During emergencies, you might need to catch small game, like chipmunks or squirrels, to have something to eat. Knowing how to hunt, prepare, and cook small game is a sustainable way to feed yourself.
Yes, you can eat a chipmunk. They’re a good source of protein and are readily available in most forests. Here’s how to prepare a chipmunk for cooking:
- Catch chipmunks
- Remove the fleas from the fur
- Remove the skin
- Remove the gut and other inedible innards
- Cook the meat
How To Catch A Chipmunk
Mark The Location
Choose the spots where you intend to catch chipmunks. Chipmunks are quite abundant in small forests, so anywhere will do for as long as you remember the location. Mark the trap with a brightly-colored ribbon or any other distinguishable marker. This is important because of the unspoken rule that you must only kill what you’ll eat. It’s very inhumane to forget about a trap and then let a chipmunk die for nothing.
Make A Snare
A snare can be made out of rope or thin wires. Brass wires are ideal because they are barely noticeable outdoors. These are the best traps for small game.
- Pull snare. The pull snare is a trap that you pull once the prey approaches the bait. Create a loop with a long wire and then hang on a branch. Hide somewhere and wait for a chipmunk to loop its head or limbs through the snare. Pull the string to trap the animal. This isn’t highly recommended because it will take up a lot of time.
- Spring snare. The spring snare uses a tripwire to trigger a deadweight. This can be a box that falls over your prey. This is quite complicated to set up. It is also time-consuming if you’re not an expert.
- Drag snare. This works by setting a snare along the trail or over the burrow of the game. The snare is typically attached to a large rock or a branch so that the caught animal will be anchored in place. You can come back for the caught animal the following day.
How To Prepare And Cook A Chipmunk
Remove The Fleas
It’s very likely that the chipmunk you caught will have fleas. To deflea, place the chipmunk in an airtight container. Throw in some cloves of garlic and then shake the container. The garlic scent will cause the fleas to flee the chipmunk’s skin. Shaking the container will agitate the fleas. You can also create a loop out of wire and use it to scrape the fleas out of the fur.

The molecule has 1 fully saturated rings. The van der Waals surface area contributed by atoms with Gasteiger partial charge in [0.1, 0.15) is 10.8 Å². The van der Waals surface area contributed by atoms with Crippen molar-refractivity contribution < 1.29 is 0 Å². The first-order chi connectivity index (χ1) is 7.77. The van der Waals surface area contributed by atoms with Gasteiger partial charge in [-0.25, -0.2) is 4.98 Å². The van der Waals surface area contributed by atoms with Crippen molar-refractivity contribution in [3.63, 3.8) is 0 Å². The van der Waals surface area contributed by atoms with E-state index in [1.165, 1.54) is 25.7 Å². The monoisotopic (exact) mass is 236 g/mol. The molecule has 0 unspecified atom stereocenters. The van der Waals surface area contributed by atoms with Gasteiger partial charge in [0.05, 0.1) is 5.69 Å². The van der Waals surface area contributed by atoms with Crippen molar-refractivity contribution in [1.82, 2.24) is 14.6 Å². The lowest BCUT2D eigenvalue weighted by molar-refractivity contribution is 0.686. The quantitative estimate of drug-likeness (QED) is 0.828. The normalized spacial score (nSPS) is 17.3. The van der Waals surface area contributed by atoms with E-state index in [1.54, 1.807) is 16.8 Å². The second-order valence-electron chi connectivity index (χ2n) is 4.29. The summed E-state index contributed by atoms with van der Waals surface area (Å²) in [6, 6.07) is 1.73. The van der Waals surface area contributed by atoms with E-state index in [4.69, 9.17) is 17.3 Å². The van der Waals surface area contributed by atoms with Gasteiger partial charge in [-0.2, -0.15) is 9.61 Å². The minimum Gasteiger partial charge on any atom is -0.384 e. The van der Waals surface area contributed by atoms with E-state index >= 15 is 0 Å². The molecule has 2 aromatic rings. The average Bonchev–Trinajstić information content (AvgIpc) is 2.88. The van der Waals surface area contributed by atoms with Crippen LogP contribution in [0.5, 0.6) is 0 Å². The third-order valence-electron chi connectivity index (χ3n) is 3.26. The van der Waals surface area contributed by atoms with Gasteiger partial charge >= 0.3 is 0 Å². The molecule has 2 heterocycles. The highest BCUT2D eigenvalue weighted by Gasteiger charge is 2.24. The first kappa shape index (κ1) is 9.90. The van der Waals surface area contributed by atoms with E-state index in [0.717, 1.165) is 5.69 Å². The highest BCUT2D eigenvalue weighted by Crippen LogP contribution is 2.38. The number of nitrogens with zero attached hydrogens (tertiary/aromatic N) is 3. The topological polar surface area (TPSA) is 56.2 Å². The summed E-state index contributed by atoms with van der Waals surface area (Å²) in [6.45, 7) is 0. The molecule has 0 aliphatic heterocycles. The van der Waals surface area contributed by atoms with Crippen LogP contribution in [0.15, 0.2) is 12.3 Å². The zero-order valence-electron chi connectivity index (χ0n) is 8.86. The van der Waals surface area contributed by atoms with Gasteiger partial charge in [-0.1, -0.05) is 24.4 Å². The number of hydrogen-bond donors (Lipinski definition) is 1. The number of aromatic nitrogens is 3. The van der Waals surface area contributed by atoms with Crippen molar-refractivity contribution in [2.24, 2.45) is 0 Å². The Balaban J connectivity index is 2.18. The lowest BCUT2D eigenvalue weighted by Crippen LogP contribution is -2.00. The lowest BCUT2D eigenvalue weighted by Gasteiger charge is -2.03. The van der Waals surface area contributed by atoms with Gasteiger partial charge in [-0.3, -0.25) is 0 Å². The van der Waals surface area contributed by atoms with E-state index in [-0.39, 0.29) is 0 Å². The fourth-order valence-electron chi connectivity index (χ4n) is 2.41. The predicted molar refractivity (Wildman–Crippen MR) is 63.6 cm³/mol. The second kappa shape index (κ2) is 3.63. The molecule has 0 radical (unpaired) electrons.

Remove The Skin
Pull the tail towards the spine and then make an incision at the bottom. Bring the incision downward towards the legs and in both directions. Pull the tail with the skin back and then cut through the tissue that connects the skin to the flesh. Then, grab both hind legs while stepping on the tail. Pull upwards to separate the skin from the body. You might need to cut around the arms and the legs, too.
Pull the skin off of the legs by holding the torso and then pulling in the opposite direction. You might need to cut around the legs. Cut off the chipmunk head with a knife and drain the blood.
Remove The Gut
Lay the chipmunk flesh on its back with the limbs spread open. Make an incision from the neck to the belly. Don’t cut too deeply because you might puncture the gut. Open the chest and grab the esophagus. Then, use your index and middle fingers to scoop behind the esophagus and dig out all the innards in one swift motion. Wash the meat to prepare it for cooking.
For more information on how to prepare a chipmunk, check out this video (warning: graphic content):
Cook The Chipmunk
The easiest way to coop the chipmunk meat is to pierce it with stainless-steel or wooden skewers and then grill over an open campfire. Make sure to flip the meat consistently in order to cook all sides. You’ll know the meat is cooked once the color pales and when there are no longer visible signs of blood, especially if you cut through the meat.
Even though it’s edible, this doesn’t guarantee that you’ll enjoy the flavor and texture of the meat. If you have the resources, you can cook the chipmunk meat in a cast-iron pan over an open fire. For this, prepare the following ingredients:
- Cooking oil
Chop off the limbs from the torso. Cut the torso in half, along the ribs. This gives you small pieces that you can deep-fry.
Season the meat with some salt and pepper. Mix the egg with the mayonnaise to create a wash. Dip the flour, then in the wash, and then in the flour again. Throw the meat into some heated oil to fry them. This recipe is best served with some gravy.